Vermont is not meeting a legal obligation to use its health care claims database to provide the public with consumer information, according to a new report from the State Auditor’s Office.

The report also found that Vermonters are taking on a growing amount of liability for their health care costs.

The number of high-deductible health plans has grown from 21 percent of the commercial market to 34 percent in three years from 2009 to 2012.

Plans sold on the state’s health care exchange, which opened last year, can leave families with as much as $12,700 in out-of-pocket costs on top of premiums, according to the report.

Making price and quality information accessible could help patients make value-based choices for non-emergency medical care.

The Vermont Health Care Uniform Reporting and Evaluation System (VHCURES) is an all-payer claims database with information on more than 100 million claims paid by commercial insurers, Medicaid and Medicare going back to 2007.

The auditor’s report describes it as, "a digital catalogue of all fees for medical services and products that insurers paid over the last seven years in Vermont."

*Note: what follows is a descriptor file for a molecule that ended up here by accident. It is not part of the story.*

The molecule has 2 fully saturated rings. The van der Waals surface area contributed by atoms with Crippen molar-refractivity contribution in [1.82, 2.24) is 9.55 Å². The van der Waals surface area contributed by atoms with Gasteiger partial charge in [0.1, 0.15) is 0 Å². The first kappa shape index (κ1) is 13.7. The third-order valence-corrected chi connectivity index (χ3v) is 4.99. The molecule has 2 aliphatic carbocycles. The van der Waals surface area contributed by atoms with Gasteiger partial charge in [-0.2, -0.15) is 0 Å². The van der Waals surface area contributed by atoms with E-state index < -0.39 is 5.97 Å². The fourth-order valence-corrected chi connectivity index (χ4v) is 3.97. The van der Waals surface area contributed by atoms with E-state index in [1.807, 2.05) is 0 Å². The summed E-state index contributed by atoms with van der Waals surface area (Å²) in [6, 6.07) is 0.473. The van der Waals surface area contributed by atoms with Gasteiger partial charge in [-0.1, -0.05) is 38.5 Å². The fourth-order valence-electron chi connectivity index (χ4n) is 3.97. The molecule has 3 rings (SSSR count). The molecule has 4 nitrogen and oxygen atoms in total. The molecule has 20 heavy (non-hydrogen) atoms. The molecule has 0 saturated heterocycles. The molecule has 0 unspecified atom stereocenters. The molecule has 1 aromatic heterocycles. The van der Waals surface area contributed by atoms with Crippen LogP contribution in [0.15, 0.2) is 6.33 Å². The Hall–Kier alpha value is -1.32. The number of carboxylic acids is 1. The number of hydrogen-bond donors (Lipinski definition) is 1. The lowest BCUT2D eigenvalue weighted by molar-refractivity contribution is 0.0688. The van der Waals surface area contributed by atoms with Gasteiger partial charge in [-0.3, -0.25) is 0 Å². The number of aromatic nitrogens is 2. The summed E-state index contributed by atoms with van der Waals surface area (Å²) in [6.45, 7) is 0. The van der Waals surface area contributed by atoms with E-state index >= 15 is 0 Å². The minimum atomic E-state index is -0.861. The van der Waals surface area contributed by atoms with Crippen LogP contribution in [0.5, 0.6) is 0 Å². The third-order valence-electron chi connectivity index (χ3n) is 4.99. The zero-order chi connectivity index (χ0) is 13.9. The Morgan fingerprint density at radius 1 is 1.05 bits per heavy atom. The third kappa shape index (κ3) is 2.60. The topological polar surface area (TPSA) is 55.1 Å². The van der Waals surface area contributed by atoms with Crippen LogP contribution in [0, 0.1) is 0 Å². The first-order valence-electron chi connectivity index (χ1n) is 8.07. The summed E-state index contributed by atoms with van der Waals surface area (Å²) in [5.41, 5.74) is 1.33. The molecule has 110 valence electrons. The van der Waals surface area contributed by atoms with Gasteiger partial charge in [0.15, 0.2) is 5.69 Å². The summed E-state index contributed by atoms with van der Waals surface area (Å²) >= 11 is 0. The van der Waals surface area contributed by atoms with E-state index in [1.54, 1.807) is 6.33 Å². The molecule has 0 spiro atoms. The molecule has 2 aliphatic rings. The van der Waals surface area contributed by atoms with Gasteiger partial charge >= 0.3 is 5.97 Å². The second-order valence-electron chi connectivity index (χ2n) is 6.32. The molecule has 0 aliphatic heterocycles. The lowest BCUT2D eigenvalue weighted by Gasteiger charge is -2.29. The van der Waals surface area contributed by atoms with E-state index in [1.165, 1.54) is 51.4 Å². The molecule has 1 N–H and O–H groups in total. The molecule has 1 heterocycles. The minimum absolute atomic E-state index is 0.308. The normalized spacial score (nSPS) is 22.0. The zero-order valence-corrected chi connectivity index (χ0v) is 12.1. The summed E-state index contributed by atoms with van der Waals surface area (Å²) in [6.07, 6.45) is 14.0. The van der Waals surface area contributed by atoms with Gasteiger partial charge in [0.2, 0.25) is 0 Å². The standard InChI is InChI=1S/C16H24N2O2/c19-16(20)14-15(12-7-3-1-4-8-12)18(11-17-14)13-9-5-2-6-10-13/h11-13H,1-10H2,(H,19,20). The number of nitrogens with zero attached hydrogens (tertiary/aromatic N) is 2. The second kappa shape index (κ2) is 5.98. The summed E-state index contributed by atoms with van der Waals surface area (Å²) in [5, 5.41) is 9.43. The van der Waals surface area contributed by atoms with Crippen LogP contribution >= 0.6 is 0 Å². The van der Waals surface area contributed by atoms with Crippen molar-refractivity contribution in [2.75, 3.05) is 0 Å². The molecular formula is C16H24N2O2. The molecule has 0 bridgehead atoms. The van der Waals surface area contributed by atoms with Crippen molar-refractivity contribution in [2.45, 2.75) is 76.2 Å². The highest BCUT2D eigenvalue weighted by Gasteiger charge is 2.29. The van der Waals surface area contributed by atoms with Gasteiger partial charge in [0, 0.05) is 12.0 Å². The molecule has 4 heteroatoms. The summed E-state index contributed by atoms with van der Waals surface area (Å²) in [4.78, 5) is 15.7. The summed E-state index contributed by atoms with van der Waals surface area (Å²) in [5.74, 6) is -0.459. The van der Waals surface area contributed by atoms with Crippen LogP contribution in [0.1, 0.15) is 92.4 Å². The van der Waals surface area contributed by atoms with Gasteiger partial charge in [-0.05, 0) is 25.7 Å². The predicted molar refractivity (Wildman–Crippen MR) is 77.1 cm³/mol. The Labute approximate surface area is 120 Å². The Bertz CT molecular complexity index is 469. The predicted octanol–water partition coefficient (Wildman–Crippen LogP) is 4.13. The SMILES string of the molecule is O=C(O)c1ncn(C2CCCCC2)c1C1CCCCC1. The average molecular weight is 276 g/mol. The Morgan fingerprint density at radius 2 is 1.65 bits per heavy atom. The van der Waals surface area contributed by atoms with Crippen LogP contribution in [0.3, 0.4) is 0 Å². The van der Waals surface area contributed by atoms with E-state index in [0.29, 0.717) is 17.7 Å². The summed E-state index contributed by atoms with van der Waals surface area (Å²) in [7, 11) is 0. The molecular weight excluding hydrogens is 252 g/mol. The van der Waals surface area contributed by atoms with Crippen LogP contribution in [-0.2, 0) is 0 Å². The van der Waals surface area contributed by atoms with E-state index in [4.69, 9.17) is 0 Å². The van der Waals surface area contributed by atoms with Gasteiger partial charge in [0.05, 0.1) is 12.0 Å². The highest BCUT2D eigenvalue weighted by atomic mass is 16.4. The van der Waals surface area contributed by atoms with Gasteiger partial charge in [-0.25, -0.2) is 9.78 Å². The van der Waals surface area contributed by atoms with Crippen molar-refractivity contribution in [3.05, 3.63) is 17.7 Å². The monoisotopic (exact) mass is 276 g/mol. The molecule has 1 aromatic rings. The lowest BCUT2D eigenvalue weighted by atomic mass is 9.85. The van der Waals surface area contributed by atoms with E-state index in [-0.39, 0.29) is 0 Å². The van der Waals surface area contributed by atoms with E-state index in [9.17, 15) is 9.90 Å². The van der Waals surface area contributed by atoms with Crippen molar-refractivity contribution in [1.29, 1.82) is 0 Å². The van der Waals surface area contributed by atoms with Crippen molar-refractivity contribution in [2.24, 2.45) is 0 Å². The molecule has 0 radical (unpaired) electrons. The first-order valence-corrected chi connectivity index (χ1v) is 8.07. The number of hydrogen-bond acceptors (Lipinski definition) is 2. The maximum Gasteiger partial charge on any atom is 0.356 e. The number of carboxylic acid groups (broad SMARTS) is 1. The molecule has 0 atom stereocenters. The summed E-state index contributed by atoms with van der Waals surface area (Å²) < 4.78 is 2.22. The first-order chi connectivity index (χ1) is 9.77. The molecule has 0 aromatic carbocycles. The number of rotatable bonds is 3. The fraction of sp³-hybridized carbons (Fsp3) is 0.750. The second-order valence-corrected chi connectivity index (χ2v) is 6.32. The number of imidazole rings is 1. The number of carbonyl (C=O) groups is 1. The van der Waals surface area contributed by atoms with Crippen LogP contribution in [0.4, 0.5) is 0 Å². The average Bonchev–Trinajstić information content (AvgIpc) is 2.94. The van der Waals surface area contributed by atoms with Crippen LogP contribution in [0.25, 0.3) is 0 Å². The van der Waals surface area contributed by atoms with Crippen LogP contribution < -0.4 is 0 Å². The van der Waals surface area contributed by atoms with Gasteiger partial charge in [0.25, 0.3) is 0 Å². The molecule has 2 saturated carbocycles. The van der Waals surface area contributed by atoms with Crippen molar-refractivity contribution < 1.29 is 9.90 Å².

State law requires it be used to assess the health care system capacity, inform policy, evaluate programs, compare treatment costs and approaches, improve the quality of health care and inform consumers.

The auditor’s report found Vermont has made progress on all but the charge to inform consumers using the claims data.


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"It’s regrettable, but the fact is it’s not too late; they can do it now," State Auditor Doug Hoffer said. "And that appears to be their intention."

Hoffer said that consumer information on the price and quality of health care services will still be important, even if the state makes the transition to a single-payer program.

"Providers charge different amounts for different procedures all over the state regardless of whether there’s going to be two payers, one or five," he said.

Green Mountain Care Board Chair Al Gobeille said creating consumer tools using VHCURES data is something the board intends to do, but it’s going to take years not months.

"It’s a priority, but it’s not the priority," Gobeille said, noting that the board has limited resources and is managing several other health care reform initiatives.